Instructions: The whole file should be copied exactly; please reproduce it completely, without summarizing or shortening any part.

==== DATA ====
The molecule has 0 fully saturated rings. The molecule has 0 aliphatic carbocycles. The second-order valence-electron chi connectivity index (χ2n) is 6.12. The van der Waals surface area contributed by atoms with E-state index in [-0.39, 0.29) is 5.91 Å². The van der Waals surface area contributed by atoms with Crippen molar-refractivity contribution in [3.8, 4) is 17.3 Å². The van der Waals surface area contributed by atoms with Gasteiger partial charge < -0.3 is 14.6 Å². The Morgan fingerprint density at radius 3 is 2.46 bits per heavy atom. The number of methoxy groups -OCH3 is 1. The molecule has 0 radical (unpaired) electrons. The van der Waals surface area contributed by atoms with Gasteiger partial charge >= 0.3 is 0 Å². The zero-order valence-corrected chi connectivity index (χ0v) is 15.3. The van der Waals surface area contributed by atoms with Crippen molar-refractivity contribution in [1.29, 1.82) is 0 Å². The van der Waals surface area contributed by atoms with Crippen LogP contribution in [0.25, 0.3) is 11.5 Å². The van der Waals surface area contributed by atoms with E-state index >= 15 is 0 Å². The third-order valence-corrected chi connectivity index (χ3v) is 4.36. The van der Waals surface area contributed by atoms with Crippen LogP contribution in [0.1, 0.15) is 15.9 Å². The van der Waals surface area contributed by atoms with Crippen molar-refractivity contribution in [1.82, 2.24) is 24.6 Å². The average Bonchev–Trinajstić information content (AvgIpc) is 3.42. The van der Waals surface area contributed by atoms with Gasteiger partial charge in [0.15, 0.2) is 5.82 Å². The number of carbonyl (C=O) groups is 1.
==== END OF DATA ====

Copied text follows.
The molecule has 0 fully saturated rings. The molecule has 0 aliphatic carbocycles. The second-order valence-electron chi connectivity index (χ2n) is 6.12. The van der Waals surface area contributed by atoms with E-state index in [-0.39, 0.29) is 5.91 Å². The van der Waals surface area contributed by atoms with Crippen molar-refractivity contribution in [3.8, 4) is 17.3 Å². The van der Waals surface area contributed by atoms with Gasteiger partial charge < -0.3 is 14.6 Å². The Morgan fingerprint density at radius 3 is 2.46 bits per heavy atom. The number of methoxy groups -OCH3 is 1. The molecule has 0 radical (unpaired) electrons. The van der Waals surface area contributed by atoms with Gasteiger partial charge >= 0.3 is 0 Å². The zero-order valence-corrected chi connectivity index (χ0v) is 15.3. The van der Waals surface area contributed by atoms with Crippen molar-refractivity contribution in [1.29, 1.82) is 0 Å². The van der Waals surface area contributed by atoms with Crippen LogP contribution in [0.25, 0.3) is 11.5 Å². The van der Waals surface area contributed by atoms with E-state index >= 15 is 0 Å². The third-order valence-corrected chi connectivity index (χ3v) is 4.36. The van der Waals surface area contributed by atoms with Crippen LogP contribution in [0.1, 0.15) is 15.9 Å². The van der Waals surface area contributed by atoms with Crippen molar-refractivity contribution in [1.82, 2.24) is 24.6 Å². The average Bonchev–Trinajstić information content (AvgIpc) is 3.42. The van der Waals surface area contributed by atoms with Gasteiger partial charge in [0.15, 0.2) is 5.82 Å². The number of carbonyl (C=O) groups is 1.